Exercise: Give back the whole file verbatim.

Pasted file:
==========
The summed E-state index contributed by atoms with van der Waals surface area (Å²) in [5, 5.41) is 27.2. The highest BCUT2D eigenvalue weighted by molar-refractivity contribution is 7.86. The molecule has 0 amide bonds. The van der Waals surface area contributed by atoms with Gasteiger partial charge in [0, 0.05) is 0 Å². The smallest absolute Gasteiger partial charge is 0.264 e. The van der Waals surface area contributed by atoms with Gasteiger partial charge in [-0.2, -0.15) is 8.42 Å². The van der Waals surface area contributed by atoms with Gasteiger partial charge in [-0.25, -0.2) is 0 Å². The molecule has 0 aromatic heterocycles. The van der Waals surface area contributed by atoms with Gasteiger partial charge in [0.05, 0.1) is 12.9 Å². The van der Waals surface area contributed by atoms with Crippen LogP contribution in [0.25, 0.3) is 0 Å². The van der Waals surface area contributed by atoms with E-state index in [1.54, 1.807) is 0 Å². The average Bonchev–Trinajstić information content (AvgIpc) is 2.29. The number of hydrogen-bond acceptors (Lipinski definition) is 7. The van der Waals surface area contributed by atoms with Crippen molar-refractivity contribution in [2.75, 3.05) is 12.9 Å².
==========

The summed E-state index contributed by atoms with van der Waals surface area (Å²) in [5, 5.41) is 27.2. The highest BCUT2D eigenvalue weighted by molar-refractivity contribution is 7.86. The molecule has 0 amide bonds. The van der Waals surface area contributed by atoms with Gasteiger partial charge in [0, 0.05) is 0 Å². The smallest absolute Gasteiger partial charge is 0.264 e. The van der Waals surface area contributed by atoms with Gasteiger partial charge in [-0.2, -0.15) is 8.42 Å². The van der Waals surface area contributed by atoms with Gasteiger partial charge in [-0.25, -0.2) is 0 Å². The molecule has 0 aromatic heterocycles. The van der Waals surface area contributed by atoms with Gasteiger partial charge in [0.05, 0.1) is 12.9 Å². The van der Waals surface area contributed by atoms with Crippen LogP contribution in [0.25, 0.3) is 0 Å². The van der Waals surface area contributed by atoms with E-state index in [1.54, 1.807) is 0 Å². The average Bonchev–Trinajstić information content (AvgIpc) is 2.29. The number of hydrogen-bond acceptors (Lipinski definition) is 7. The van der Waals surface area contributed by atoms with Crippen molar-refractivity contribution in [2.75, 3.05) is 12.9 Å².